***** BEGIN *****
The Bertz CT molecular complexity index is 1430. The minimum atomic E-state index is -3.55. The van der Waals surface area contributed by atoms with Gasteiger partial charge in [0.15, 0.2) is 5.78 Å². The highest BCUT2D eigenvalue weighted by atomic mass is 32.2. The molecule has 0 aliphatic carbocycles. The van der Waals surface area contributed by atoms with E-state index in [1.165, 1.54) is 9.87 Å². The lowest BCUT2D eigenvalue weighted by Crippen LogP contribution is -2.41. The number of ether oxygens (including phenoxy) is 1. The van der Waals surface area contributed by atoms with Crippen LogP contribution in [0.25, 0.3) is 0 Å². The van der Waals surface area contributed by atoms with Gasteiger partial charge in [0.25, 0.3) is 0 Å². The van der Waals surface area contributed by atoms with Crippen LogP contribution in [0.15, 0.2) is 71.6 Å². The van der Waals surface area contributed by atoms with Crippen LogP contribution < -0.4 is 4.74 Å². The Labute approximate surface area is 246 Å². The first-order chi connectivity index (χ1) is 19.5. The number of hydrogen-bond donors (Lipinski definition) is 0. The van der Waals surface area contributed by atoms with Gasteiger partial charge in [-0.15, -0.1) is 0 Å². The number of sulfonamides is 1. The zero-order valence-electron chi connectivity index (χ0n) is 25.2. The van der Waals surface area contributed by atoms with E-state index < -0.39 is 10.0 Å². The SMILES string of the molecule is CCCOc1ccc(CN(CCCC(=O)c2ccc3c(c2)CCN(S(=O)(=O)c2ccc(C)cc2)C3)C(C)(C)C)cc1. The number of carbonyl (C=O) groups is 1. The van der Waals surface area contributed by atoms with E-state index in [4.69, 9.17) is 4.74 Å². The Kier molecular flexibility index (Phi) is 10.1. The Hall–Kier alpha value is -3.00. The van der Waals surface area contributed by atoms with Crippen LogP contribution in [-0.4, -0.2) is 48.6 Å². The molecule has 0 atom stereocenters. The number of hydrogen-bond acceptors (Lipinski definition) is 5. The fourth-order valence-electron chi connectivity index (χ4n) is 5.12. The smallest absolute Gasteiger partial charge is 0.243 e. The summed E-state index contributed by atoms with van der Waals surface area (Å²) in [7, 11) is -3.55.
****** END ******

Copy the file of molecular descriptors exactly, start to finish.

The Bertz CT molecular complexity index is 1430. The minimum atomic E-state index is -3.55. The van der Waals surface area contributed by atoms with Gasteiger partial charge in [0.15, 0.2) is 5.78 Å². The highest BCUT2D eigenvalue weighted by atomic mass is 32.2. The molecule has 0 aliphatic carbocycles. The van der Waals surface area contributed by atoms with E-state index in [1.165, 1.54) is 9.87 Å². The lowest BCUT2D eigenvalue weighted by Crippen LogP contribution is -2.41. The number of ether oxygens (including phenoxy) is 1. The van der Waals surface area contributed by atoms with Crippen LogP contribution in [0.25, 0.3) is 0 Å². The van der Waals surface area contributed by atoms with Gasteiger partial charge in [0.25, 0.3) is 0 Å². The van der Waals surface area contributed by atoms with Crippen LogP contribution in [0.15, 0.2) is 71.6 Å². The van der Waals surface area contributed by atoms with Crippen LogP contribution < -0.4 is 4.74 Å². The Labute approximate surface area is 246 Å². The first-order chi connectivity index (χ1) is 19.5. The number of hydrogen-bond donors (Lipinski definition) is 0. The van der Waals surface area contributed by atoms with Gasteiger partial charge in [-0.15, -0.1) is 0 Å². The number of sulfonamides is 1. The zero-order valence-electron chi connectivity index (χ0n) is 25.2. The van der Waals surface area contributed by atoms with E-state index < -0.39 is 10.0 Å². The SMILES string of the molecule is CCCOc1ccc(CN(CCCC(=O)c2ccc3c(c2)CCN(S(=O)(=O)c2ccc(C)cc2)C3)C(C)(C)C)cc1. The number of carbonyl (C=O) groups is 1. The van der Waals surface area contributed by atoms with E-state index in [4.69, 9.17) is 4.74 Å². The Kier molecular flexibility index (Phi) is 10.1. The Hall–Kier alpha value is -3.00. The van der Waals surface area contributed by atoms with Crippen LogP contribution in [-0.4, -0.2) is 48.6 Å². The molecule has 0 atom stereocenters. The number of hydrogen-bond acceptors (Lipinski definition) is 5. The fourth-order valence-electron chi connectivity index (χ4n) is 5.12. The smallest absolute Gasteiger partial charge is 0.243 e. The summed E-state index contributed by atoms with van der Waals surface area (Å²) in [7, 11) is -3.55.